But more often than not, the story is taken cut-and-paste style, keeping its fantasy setting and context, and substituting white faces for Asian ones. The results have mostly been stinkers like Dragonball Evolution, which tried passing Justin Chatwin off as Goku, and Speed Racer, which starred Emile Hirsch as the titular character. Even Avatar: The Last Airbender, an American-produced Nickelodeon cartoon series that happened to star Inuit and East Asian-influenced characters, gave all but one of its main roles to white actors in M. Knight Shyamalan’s critically maligned 2010 live-action version. Casting missteps was just one of many issues plaguing these movies, but the extra inauthenticity sure didn’t help.

But they’re just cartoons, right? What’s the harm?

The simple answer is that all-white castings of Asian remakes subtract that many roles from the already scant number available to Asian actors. While incremental progress has been made over the past few years, minorities still accounted for fewer than 16.7 percent of leading roles in 174 American films released in 2013, according to a comprehensive report by UCLA’s Ralph J. Bunche Center for African American Studies. By contrast, minorities now make up close to 40 percent of the U.S. population—and Asians in particular will make up 14 percent of America as soon as 2055, according to a recent study by the Pew Research Center.

In 1965, five years after The Magnificent Seven’s release, Asians were just 1 percent of the population. Turning a cast of Japanese-speaking samurai into gun-toting, white cowboys wasn’t just an exciting creative move, it was a savvy business decision. But now here we are, 50 years later with a very different-looking America—making Hollywood’s perennial reluctance to have Asian actors lead films based on Asian stories seem woefully short-sighted.

The global market for major studio films like Death Note, which is being made by Warner Bros., would also seem to testify in favor of minority actors. Movie ticket revenue in the U.S. and Canada went down 5 percent between 2013 and 2014 alone; but internationally, it increased 4 percent in the same time period, according to a report on theatrical market statistics by the MPAA.

China and Japan, unsurprisingly, were the top two international box office markets in 2014, grossing a combined $6.8 billion—so no one can say they had the global market in mind while casting a non-Asian Light Yagami, either.

So the conundrum remains: America changes, yet Hollywood stays stagnant—especially when compared to the small screen, where minority-led, critically acclaimed TV shows (including one led by Asian-Americans, Fresh Off the Boat) are on the rise. No surprise then that it was the Emmys where this year’s greatest rallying cry for onscreen diversity took place, in Viola Davis’s rousing, tear-inducing speech, when she reminded viewers that actors can’t win awards for roles that are simply not there.


Ping Pong is one of the coolest animes I’ve seen this year. The story is really good and the art style is incredibly cool. I really, really enjoyed this series.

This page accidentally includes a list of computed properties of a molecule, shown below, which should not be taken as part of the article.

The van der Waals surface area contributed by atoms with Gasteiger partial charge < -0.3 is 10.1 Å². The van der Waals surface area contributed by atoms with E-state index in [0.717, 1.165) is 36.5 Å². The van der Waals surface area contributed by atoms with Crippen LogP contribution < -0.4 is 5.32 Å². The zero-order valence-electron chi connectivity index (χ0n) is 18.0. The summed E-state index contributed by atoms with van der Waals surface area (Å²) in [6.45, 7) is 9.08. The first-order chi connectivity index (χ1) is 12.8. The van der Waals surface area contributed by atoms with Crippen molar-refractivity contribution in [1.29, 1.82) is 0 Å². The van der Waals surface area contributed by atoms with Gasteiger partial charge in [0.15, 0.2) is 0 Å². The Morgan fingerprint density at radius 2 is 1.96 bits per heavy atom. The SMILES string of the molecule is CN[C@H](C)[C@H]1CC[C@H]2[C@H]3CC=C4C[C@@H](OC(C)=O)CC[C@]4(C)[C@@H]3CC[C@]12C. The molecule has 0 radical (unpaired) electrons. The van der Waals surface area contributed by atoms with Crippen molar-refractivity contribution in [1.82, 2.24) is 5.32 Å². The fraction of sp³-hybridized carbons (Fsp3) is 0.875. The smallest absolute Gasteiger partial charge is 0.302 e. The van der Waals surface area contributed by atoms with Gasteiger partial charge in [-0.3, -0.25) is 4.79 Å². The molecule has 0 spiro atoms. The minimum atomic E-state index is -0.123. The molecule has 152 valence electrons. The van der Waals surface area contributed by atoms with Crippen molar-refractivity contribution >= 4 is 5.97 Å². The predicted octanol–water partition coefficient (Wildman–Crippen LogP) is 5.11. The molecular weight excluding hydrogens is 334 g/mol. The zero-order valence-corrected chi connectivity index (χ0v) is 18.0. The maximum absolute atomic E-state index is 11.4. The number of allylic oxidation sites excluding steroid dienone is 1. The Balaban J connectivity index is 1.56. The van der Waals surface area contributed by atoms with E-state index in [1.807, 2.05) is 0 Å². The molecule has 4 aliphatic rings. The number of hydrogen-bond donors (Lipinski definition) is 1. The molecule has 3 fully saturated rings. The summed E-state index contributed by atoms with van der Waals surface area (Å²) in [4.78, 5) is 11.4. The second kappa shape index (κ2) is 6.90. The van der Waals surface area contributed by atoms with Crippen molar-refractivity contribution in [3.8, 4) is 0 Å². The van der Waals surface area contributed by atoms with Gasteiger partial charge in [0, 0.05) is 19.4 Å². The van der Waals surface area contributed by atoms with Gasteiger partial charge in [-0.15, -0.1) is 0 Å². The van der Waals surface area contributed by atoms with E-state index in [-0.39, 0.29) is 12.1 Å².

Funimation Aims to Release Evangelion 3.33 in Early 2016

[quote]North American anime distributor FUNimation Entertainment announced in ANNCast that it plans to release Evangelion: 3.33 You Can (Not) Redo on home video in Early 2016. Funimation also confirmed over Twitter that it is aiming for late 2015 or early 2016.

Funimation announced last year that it is working directly with Hideaki Anno’s Studio Khara for the home video release. Studio Khara has decided it will create its own special subtitle tracks for the release.

Funimation planned to release the film on Blu-ray and DVD on February 18, 2014 but noted that the date was subject to change. Manga Entertainment’s release has also been delayed indefinitely.

Eleven Arts and FUNimation Entertainment screened the theatrical print of Evangelion: 3.0 You Can (Not) Redo in theaters across the United States and Canada in January 2014. Funimation is not planning a theatrical release for Evangelion: 3.33 You Can (Not) Redo.

The third film in Hideaki Anno’s four-part remake of Gainax’s Neon Genesis Evangelion anime series earned more than 5.1 billion yen during
its theater run. While the first film hewed closely to the original
television series, the second film went in a different direction, and
the third film went still further in its own storyline.

The planned fourth movie has no listed release date. Director Hideaki Anno is working on TOHO’s upcoming Shin Godzilla film, but said in April that he is making both that film and the new Evangelion film with all his effort.[/quote]


Is that the UK release? Will I never get to see this film!?


I believe it is. I’m sure it will make it’s way there eventually but this delay is frustrating. We Canadians always have to wait so long to be able to purchase anime. It drives me crazy. Sure, I could buy a region free player and buy import copies, or download subs online, but I would prefer to buy region 1 releases, preferably dubbed. It’s probably legal jousting that keeps them away for so long.